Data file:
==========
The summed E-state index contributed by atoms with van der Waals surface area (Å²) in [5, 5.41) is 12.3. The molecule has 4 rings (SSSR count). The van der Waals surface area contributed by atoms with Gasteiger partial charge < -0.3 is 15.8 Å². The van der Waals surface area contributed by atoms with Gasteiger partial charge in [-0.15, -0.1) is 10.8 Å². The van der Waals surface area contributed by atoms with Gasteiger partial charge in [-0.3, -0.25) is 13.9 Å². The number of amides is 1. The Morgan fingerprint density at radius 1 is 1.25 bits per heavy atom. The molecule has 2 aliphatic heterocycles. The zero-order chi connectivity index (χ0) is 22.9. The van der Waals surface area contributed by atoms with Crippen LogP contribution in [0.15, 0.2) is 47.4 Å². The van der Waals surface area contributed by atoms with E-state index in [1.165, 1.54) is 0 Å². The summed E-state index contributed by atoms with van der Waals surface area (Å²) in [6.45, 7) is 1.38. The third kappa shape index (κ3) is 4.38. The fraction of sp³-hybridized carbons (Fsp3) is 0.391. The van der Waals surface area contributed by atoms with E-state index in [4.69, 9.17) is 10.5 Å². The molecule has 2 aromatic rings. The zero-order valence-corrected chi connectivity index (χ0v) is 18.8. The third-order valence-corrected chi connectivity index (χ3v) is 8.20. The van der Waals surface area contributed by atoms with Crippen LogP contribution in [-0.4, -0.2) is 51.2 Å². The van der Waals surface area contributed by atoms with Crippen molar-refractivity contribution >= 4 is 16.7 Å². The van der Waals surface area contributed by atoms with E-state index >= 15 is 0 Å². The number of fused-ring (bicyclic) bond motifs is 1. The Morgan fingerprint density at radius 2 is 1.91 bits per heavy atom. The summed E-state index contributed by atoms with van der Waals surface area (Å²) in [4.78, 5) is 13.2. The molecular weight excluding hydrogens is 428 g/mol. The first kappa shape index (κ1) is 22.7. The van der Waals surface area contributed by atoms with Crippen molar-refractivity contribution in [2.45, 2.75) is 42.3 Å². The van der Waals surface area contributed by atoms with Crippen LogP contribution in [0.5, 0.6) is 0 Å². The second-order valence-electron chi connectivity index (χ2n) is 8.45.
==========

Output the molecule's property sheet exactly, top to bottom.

The summed E-state index contributed by atoms with van der Waals surface area (Å²) in [5, 5.41) is 12.3. The molecule has 4 rings (SSSR count). The van der Waals surface area contributed by atoms with Gasteiger partial charge < -0.3 is 15.8 Å². The van der Waals surface area contributed by atoms with Gasteiger partial charge in [-0.15, -0.1) is 10.8 Å². The van der Waals surface area contributed by atoms with Gasteiger partial charge in [-0.3, -0.25) is 13.9 Å². The number of amides is 1. The Morgan fingerprint density at radius 1 is 1.25 bits per heavy atom. The molecule has 2 aliphatic heterocycles. The zero-order chi connectivity index (χ0) is 22.9. The van der Waals surface area contributed by atoms with Crippen LogP contribution in [0.15, 0.2) is 47.4 Å². The van der Waals surface area contributed by atoms with E-state index in [1.165, 1.54) is 0 Å². The summed E-state index contributed by atoms with van der Waals surface area (Å²) in [6.45, 7) is 1.38. The third kappa shape index (κ3) is 4.38. The fraction of sp³-hybridized carbons (Fsp3) is 0.391. The van der Waals surface area contributed by atoms with E-state index in [4.69, 9.17) is 10.5 Å². The molecule has 2 aromatic rings. The zero-order valence-corrected chi connectivity index (χ0v) is 18.8. The third-order valence-corrected chi connectivity index (χ3v) is 8.20. The van der Waals surface area contributed by atoms with Crippen LogP contribution in [-0.4, -0.2) is 51.2 Å². The van der Waals surface area contributed by atoms with Crippen molar-refractivity contribution >= 4 is 16.7 Å². The van der Waals surface area contributed by atoms with E-state index >= 15 is 0 Å². The number of fused-ring (bicyclic) bond motifs is 1. The Morgan fingerprint density at radius 2 is 1.91 bits per heavy atom. The summed E-state index contributed by atoms with van der Waals surface area (Å²) in [4.78, 5) is 13.2. The molecular weight excluding hydrogens is 428 g/mol. The first kappa shape index (κ1) is 22.7. The van der Waals surface area contributed by atoms with Crippen molar-refractivity contribution in [2.45, 2.75) is 42.3 Å². The van der Waals surface area contributed by atoms with Crippen LogP contribution in [0.5, 0.6) is 0 Å². The second-order valence-electron chi connectivity index (χ2n) is 8.45.